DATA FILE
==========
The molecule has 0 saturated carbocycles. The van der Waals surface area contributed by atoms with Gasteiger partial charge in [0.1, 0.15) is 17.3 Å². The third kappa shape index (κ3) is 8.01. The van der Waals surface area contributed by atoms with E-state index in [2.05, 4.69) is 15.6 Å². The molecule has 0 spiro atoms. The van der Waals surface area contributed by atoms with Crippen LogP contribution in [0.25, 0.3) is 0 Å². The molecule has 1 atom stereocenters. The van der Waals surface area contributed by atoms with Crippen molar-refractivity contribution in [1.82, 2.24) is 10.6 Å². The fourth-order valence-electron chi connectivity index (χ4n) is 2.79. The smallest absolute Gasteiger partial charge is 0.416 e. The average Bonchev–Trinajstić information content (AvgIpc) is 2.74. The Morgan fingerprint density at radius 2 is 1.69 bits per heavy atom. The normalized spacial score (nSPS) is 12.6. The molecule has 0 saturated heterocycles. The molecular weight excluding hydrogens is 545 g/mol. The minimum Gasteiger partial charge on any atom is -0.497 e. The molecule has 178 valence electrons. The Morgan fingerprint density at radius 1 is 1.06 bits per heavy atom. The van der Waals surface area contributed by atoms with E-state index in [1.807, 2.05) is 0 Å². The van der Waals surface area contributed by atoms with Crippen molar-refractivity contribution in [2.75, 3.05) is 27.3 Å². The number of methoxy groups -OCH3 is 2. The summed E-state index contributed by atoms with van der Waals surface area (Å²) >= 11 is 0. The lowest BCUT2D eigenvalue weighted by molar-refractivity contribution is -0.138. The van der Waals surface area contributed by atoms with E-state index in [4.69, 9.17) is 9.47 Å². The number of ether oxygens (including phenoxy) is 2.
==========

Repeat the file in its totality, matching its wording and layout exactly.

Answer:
The molecule has 0 saturated carbocycles. The van der Waals surface area contributed by atoms with Gasteiger partial charge in [0.1, 0.15) is 17.3 Å². The third kappa shape index (κ3) is 8.01. The van der Waals surface area contributed by atoms with E-state index in [2.05, 4.69) is 15.6 Å². The molecule has 0 spiro atoms. The van der Waals surface area contributed by atoms with Crippen LogP contribution in [0.25, 0.3) is 0 Å². The molecule has 1 atom stereocenters. The van der Waals surface area contributed by atoms with Crippen molar-refractivity contribution in [1.82, 2.24) is 10.6 Å². The fourth-order valence-electron chi connectivity index (χ4n) is 2.79. The smallest absolute Gasteiger partial charge is 0.416 e. The average Bonchev–Trinajstić information content (AvgIpc) is 2.74. The Morgan fingerprint density at radius 2 is 1.69 bits per heavy atom. The normalized spacial score (nSPS) is 12.6. The molecule has 0 saturated heterocycles. The molecular weight excluding hydrogens is 545 g/mol. The minimum Gasteiger partial charge on any atom is -0.497 e. The molecule has 178 valence electrons. The Morgan fingerprint density at radius 1 is 1.06 bits per heavy atom. The van der Waals surface area contributed by atoms with E-state index in [1.807, 2.05) is 0 Å². The van der Waals surface area contributed by atoms with Crippen molar-refractivity contribution in [2.75, 3.05) is 27.3 Å². The number of methoxy groups -OCH3 is 2. The summed E-state index contributed by atoms with van der Waals surface area (Å²) >= 11 is 0. The lowest BCUT2D eigenvalue weighted by molar-refractivity contribution is -0.138. The van der Waals surface area contributed by atoms with E-state index in [4.69, 9.17) is 9.47 Å². The number of ether oxygens (including phenoxy) is 2.